Xfinity Mobile is Comcast’s MVNO that’s available exclusively to the company’s home internet customers and runs on the Verizon network. In an email to customers, Comcast said that video quality will soon be restricted to 480p. – Chris Welch, The Verge https://ift.tt/2IMsp77
Unlike the proposal to ban Tor, the idea of closing down public Wi-Fi networks in a state of emergency has some rationale. Police believe it’s easier to track down criminals and terrorists if they use data connections other than shared hotspots on the streets. France’s current state of emergency, which was enacted after the recent attacks in Paris, will persist until at least February 26, 2016. The problem is that free Wi-Fi also allows civilians to find vital information during an emergency, such as where the nearest shelter is, or if any transportation is running. This may outweigh the perceived benefits of banning the hotspots, although both proposals are extremely hard to enforce regardless. – Andrii Degeler, Ars Technica UK
As reported by WHNT-TV, the city’s education system recently sent a letter to customers notifying them of the network’s decision. “We regret to inform you that your wireless service will terminate effective November 30, 2015,” read the Huntsville school district’s letter. “This termination of service and any resulting inconvenience has resulted from the service provider, Verizon Wireless.” With OmniLynx, Huntsville residents would pay roughly $48 per month for unlimited data, powered by a free Verizon LTE hotspot which came included with the contract-free plan. – Egar Alvarez, Engadget
By 2020, [Aicha Evans,Intel] declared, some 50 billion “things” will become connected: self-driving cars, traffic lights, smart-city sensor networks, personal drones, appliances, etc. “If it computes, it must connect,” she said. “Otherwise it might as well be a brick.” […] So, with networks all smeared together into one great big not-free network, what happens to the networks that are currently free? The question answers itself. Freeness will be consumed along with the networks themselves. “5G-for-all presents the opportunity to kill free WiFi and instead charge users for every data packet they send or receive, no matter which of the integrated communications technologies is used,” [R. Colin Johnson,EE Times] argues. – Michael Byrne, MOTHERBOARD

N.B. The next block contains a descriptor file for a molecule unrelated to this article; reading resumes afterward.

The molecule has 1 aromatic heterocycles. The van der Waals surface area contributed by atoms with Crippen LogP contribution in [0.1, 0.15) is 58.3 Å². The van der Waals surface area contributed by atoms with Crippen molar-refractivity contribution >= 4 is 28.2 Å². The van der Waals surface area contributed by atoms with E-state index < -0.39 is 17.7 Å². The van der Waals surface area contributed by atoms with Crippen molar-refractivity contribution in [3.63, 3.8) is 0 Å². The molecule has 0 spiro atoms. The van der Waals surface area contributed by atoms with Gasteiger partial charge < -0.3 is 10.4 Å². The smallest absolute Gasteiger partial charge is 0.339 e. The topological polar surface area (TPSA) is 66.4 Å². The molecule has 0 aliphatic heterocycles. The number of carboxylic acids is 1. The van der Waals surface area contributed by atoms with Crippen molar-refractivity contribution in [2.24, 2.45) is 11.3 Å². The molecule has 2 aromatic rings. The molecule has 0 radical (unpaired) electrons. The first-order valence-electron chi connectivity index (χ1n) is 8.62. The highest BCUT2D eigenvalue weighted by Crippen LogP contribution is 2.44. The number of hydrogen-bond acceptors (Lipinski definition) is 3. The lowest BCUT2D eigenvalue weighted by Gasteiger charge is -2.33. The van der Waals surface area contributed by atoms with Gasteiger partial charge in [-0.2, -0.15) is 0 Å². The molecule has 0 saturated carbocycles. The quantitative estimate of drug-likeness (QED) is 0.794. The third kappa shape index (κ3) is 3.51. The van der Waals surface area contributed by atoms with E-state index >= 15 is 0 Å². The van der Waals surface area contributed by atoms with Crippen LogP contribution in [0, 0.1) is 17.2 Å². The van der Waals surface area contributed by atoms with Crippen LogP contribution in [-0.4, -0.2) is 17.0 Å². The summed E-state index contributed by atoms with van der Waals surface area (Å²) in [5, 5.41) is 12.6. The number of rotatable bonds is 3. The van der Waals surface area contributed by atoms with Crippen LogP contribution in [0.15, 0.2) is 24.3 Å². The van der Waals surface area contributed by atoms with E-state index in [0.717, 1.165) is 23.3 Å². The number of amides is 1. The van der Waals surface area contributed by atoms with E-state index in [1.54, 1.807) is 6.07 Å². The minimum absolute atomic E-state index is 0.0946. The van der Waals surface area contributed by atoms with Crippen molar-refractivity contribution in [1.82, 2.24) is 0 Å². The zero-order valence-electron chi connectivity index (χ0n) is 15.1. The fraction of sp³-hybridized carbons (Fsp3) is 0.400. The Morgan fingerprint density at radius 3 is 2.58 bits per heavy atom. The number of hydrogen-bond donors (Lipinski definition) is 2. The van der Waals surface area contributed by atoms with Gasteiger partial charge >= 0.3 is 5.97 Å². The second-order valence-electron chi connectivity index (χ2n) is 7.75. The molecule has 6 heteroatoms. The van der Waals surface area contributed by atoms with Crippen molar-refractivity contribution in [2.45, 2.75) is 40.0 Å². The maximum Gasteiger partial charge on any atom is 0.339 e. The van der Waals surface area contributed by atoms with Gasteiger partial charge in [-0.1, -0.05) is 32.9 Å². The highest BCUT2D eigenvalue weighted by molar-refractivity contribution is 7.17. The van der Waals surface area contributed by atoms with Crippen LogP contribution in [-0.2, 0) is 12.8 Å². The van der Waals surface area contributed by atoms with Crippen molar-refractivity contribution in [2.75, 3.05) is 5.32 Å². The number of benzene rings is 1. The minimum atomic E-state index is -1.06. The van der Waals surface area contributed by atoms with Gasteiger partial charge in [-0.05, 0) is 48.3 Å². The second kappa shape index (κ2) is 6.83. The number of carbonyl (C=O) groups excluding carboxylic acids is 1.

In October, Marriott Hotels & Resorts settled an FCC complaint about the practice for $600,000 but argued that it hadn’t broken the law and was using technology to protect guests from “rogue wireless hotspots that can cause degraded service, insidious cyber attacks and identity theft.” […] Opponents of the proposal basically argued in filings late Monday that the hotel industry is just trying to keep guests and exhibitors dependent on pricy hotel wireless networks. They suggested hotels have other options for protecting Wi-Fi networks than jamming personal hotspots.
“Allowing hotels or other property owners deliberately to block third parties’ access to Wi-Fi signals would undermine the public interest benefits of unlicensed use,” Google said in a filing opposing the hotel association’s request. Microsoft also asked the agency to kill the request. – Amy Schatz, Re/code
Of course Comcast customers can connect to Comcast wifi at home. That’s the point. But Comcast wants Comcast customers to be able to connect to Comcast wifi no matter where they are. To that end, they’re building a massive nationwide network of hotspots for their Xfinity customers… by using their other Xfinity customers as a source. The service has been controversial since Comcast first announced it, and now that controversy has turned into legal trouble. […] In response, two Californians have filed a class-action suit in San Francisco claiming that by creating this network, Comcast is “exploiting them for profit.” Even more so than Comcast’s standard business model of exploiting customers for profits. – Kate Cox, Consumerist.com
If you’re anything like us, free WiFi is essential to your enjoyment of basically every situation. Luckily, providers like The Cloud, O2 and BT, as well as independent hotspots, have you covered most of the time. Plenty of dead zones still exist, though, but the government is aiming to patch a few of these by installing 1,000 hotspots in public buildings across the UK by March 2015. – Jamie Rigg,Engadget
[T]he Federal Communications Commission has begun the process to push into 5G for mobile data. The government’s communications council voted unanimously to start looking into accessing the higher-than-24GHz frequency spectrum that was previously thought to be, as Reuters notes, unusable by mobile networks. […] However, these waves only work over short distances for now and require line of sight for their point-to-point microwave connections. And that, my friends, is what the FCC is hoping to fix in the interim. What the vote means is that the groundwork is being laid, and research to make sure the tech is actually feasible now has the green light. – Timothy J. Seppala,Engadget
While the typical smartphone user connects to a free Wi-Fi hotspot at 8.77 Mbps, he or she sees only 6.52 Mbps on an LTE link and just 4.31 Mbps on an HSPA+ link, according to OpenSignal’s data, […] That’s probably not a big shock to many of you. More bandwidth is often one of the main reasons we switch from LTE to Wi-Fi when it’s available, but the U.S. is actually an exception among countries with developed 4G infrastructures. In places like Sweden, Australia, Korea, Japan and the U.K., LTE connections routinely outpace public Wi-Fi networks. – Kevin Fitchard,Gigaom
Comcast subscribers might be surprised to find out their cable modem is being used as a public Wi-Fi hotspot. If you want to turn this off, you’ll have to head to your account settings to opt-out. – Melanie Pinola, Lifehacker http://lifehac.kr/UWw1grn
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